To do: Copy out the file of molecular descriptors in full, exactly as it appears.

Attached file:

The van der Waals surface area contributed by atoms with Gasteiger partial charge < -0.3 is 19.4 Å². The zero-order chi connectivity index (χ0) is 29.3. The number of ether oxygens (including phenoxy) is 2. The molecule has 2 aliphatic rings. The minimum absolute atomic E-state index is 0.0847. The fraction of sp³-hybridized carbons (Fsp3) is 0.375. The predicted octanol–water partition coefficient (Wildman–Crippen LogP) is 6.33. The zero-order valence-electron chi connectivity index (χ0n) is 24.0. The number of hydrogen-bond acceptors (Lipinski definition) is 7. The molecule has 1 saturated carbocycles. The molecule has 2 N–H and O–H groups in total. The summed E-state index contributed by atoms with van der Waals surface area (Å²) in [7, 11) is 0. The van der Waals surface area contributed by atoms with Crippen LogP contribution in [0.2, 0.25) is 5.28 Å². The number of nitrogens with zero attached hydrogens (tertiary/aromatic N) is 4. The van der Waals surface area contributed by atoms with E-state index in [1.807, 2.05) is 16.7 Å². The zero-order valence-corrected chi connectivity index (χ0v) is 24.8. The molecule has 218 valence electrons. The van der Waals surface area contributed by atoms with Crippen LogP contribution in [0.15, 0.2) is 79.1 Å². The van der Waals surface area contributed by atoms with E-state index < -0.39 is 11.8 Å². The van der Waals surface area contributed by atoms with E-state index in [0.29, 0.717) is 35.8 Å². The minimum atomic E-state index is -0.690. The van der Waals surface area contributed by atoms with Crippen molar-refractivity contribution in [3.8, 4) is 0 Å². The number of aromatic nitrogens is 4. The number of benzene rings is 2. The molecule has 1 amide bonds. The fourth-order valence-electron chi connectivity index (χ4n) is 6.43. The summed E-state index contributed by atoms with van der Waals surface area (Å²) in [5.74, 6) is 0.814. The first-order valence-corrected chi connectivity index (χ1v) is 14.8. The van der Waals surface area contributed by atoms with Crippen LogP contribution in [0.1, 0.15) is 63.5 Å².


The van der Waals surface area contributed by atoms with Gasteiger partial charge < -0.3 is 19.4 Å². The zero-order chi connectivity index (χ0) is 29.3. The number of ether oxygens (including phenoxy) is 2. The molecule has 2 aliphatic rings. The minimum absolute atomic E-state index is 0.0847. The fraction of sp³-hybridized carbons (Fsp3) is 0.375. The predicted octanol–water partition coefficient (Wildman–Crippen LogP) is 6.33. The zero-order valence-electron chi connectivity index (χ0n) is 24.0. The number of hydrogen-bond acceptors (Lipinski definition) is 7. The molecule has 1 saturated carbocycles. The molecule has 2 N–H and O–H groups in total. The summed E-state index contributed by atoms with van der Waals surface area (Å²) in [7, 11) is 0. The van der Waals surface area contributed by atoms with Crippen LogP contribution in [0.2, 0.25) is 5.28 Å². The number of nitrogens with zero attached hydrogens (tertiary/aromatic N) is 4. The van der Waals surface area contributed by atoms with E-state index in [1.807, 2.05) is 16.7 Å². The zero-order valence-corrected chi connectivity index (χ0v) is 24.8. The molecule has 218 valence electrons. The van der Waals surface area contributed by atoms with Crippen LogP contribution in [0.15, 0.2) is 79.1 Å². The van der Waals surface area contributed by atoms with E-state index < -0.39 is 11.8 Å². The van der Waals surface area contributed by atoms with E-state index in [0.29, 0.717) is 35.8 Å². The minimum atomic E-state index is -0.690. The van der Waals surface area contributed by atoms with Crippen molar-refractivity contribution in [3.8, 4) is 0 Å². The number of aromatic nitrogens is 4. The number of benzene rings is 2. The molecule has 1 amide bonds. The fourth-order valence-electron chi connectivity index (χ4n) is 6.43. The summed E-state index contributed by atoms with van der Waals surface area (Å²) in [5.74, 6) is 0.814. The first-order valence-corrected chi connectivity index (χ1v) is 14.8. The van der Waals surface area contributed by atoms with Crippen LogP contribution in [0.1, 0.15) is 63.5 Å².